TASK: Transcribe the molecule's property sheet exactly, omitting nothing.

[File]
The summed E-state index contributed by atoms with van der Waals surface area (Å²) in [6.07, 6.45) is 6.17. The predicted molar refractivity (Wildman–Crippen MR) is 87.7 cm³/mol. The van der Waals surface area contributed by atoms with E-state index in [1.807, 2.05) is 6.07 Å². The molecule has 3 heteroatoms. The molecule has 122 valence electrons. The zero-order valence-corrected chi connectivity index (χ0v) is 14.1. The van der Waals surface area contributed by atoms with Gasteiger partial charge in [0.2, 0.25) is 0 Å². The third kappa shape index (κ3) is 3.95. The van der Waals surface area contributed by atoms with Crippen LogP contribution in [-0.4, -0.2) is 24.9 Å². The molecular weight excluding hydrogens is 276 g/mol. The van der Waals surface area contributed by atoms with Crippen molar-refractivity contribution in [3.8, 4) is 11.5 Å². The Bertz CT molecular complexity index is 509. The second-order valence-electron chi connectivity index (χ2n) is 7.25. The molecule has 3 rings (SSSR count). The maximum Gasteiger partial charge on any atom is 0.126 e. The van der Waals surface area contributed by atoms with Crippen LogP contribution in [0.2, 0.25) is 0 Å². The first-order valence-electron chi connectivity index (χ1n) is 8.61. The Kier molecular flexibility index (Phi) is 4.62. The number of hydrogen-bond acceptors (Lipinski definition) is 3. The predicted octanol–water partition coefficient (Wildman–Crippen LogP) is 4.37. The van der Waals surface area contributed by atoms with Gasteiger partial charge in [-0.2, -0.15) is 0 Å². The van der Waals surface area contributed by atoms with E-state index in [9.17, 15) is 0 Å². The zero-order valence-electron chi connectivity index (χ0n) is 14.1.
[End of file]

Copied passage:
The summed E-state index contributed by atoms with van der Waals surface area (Å²) in [6.07, 6.45) is 6.17. The predicted molar refractivity (Wildman–Crippen MR) is 87.7 cm³/mol. The van der Waals surface area contributed by atoms with E-state index in [1.807, 2.05) is 6.07 Å². The molecule has 3 heteroatoms. The molecule has 122 valence electrons. The zero-order valence-corrected chi connectivity index (χ0v) is 14.1. The van der Waals surface area contributed by atoms with Gasteiger partial charge in [0.2, 0.25) is 0 Å². The third kappa shape index (κ3) is 3.95. The van der Waals surface area contributed by atoms with Crippen LogP contribution in [-0.4, -0.2) is 24.9 Å². The molecular weight excluding hydrogens is 276 g/mol. The van der Waals surface area contributed by atoms with Crippen molar-refractivity contribution in [3.8, 4) is 11.5 Å². The Bertz CT molecular complexity index is 509. The second-order valence-electron chi connectivity index (χ2n) is 7.25. The molecule has 3 rings (SSSR count). The maximum Gasteiger partial charge on any atom is 0.126 e. The van der Waals surface area contributed by atoms with Crippen LogP contribution in [0.2, 0.25) is 0 Å². The first-order valence-electron chi connectivity index (χ1n) is 8.61. The Kier molecular flexibility index (Phi) is 4.62. The number of hydrogen-bond acceptors (Lipinski definition) is 3. The predicted octanol–water partition coefficient (Wildman–Crippen LogP) is 4.37. The van der Waals surface area contributed by atoms with Gasteiger partial charge in [-0.2, -0.15) is 0 Å². The van der Waals surface area contributed by atoms with E-state index in [9.17, 15) is 0 Å². The zero-order valence-electron chi connectivity index (χ0n) is 14.1.